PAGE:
About a lifetime ago, the Justice Department announced that it would hold the trial of 9/11 mastermind Khalid Sheikh Mohammed in New York City, where plenty of terror suspects had been tried and convicted before without incident. But this time was different. Even politicians who supported civilian trials of terrorists somewhere just didn’t want this one to be held in New York City, for numerous reasons, including the costs of securing a densely populated downtown area, the (even greater?) threat of a terror attack, and the emotional element of subjecting 9/11 survivors and victims’ families to the trial. The Justice Department backed down, but with Attorney General Eric Holder finally “close to a decision” on where to hold the trial, the question of its possible location has returned. Attorney General and Governor-elect Andrew Cuomo, for one, said yesterday that he didn’t want it in New York. And today, in response to a reporter’s question, Cuomo clarified that he wasn’t just talking about the city, but the entire state.
The incoming gov was asked why he took the stance against trying Mohammed in New York and whether it meant just the city, and Cuomo quickly replied, “New York State, writ large. Why? As governor-elect, I think this is an appropriate issue for the governor to address.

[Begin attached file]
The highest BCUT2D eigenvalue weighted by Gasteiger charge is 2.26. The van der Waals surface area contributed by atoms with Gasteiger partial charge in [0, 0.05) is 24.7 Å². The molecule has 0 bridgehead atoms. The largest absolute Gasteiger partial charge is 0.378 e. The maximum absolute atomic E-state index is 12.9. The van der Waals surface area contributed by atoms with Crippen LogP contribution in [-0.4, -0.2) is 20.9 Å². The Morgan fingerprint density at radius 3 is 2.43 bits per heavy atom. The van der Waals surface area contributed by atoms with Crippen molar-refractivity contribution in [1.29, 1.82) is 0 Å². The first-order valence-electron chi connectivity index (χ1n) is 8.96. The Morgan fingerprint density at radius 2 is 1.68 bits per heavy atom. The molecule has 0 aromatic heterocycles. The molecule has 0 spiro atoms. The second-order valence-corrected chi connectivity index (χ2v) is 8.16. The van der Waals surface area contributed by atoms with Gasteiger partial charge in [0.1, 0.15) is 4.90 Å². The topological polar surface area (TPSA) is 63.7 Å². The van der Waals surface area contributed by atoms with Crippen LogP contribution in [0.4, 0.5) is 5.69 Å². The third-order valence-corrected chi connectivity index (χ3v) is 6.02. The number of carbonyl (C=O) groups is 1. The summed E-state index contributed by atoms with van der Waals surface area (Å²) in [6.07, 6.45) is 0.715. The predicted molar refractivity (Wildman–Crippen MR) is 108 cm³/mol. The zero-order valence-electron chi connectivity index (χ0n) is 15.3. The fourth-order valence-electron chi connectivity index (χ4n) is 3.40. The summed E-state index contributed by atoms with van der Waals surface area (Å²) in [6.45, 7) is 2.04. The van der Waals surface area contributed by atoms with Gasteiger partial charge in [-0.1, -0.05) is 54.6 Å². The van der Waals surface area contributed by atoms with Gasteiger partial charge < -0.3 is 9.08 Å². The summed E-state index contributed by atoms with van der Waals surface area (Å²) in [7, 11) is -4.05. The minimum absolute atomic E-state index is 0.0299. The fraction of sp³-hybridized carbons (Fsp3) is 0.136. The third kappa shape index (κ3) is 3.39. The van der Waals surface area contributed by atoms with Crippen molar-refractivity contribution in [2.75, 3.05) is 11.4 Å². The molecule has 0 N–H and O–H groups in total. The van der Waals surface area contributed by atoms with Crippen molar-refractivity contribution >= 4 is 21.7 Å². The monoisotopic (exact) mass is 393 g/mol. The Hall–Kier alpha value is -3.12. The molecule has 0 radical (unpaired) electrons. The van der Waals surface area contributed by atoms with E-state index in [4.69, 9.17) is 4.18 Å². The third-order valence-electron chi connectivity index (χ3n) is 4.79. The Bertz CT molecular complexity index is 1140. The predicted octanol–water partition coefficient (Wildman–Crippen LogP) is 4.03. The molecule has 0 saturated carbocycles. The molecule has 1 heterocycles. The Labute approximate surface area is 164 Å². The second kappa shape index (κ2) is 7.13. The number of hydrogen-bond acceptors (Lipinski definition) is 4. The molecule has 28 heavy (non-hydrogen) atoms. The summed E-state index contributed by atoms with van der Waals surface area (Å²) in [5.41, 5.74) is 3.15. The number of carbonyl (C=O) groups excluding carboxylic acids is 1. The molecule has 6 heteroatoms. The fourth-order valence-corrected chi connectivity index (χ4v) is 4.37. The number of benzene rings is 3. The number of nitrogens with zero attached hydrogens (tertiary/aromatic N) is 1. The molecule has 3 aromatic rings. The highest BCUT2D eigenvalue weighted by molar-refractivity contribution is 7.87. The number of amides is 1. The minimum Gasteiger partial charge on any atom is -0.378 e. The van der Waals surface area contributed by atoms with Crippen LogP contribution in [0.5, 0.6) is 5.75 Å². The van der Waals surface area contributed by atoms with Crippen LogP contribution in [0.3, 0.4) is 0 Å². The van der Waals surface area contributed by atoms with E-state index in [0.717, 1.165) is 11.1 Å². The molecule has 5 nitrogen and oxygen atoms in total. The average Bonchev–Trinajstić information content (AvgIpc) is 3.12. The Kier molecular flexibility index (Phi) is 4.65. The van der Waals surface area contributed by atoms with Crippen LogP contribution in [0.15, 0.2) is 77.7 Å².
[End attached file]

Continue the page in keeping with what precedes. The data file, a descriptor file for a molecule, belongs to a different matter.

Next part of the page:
“I know the people in the federal government, Attorney General [Eric] Holder, [when] I was in the Clinton administration he was deputy attorney general, I was HUD secretary. So I will advocate forcefully for our position … I’m against it, period.”
Where should he be tried, then? Guantanamo?
But why? The logistical problems that were unique to a downtown Manhattan trial surely wouldn’t be an issue in other areas of New York, especially for one of the state’s various military bases, like the one in Newburgh that mayor Nicholas Valentine offered up months ago. New York was the main target of the 9/11 strikes; it shed the most blood. If the governor wants to outsource the effort of bringing the culprits to justice, he should at least try to provide a compelling rationale.
Governor-Elect Andrew Cuomo: Next Question? [Daily Politics/NYDN]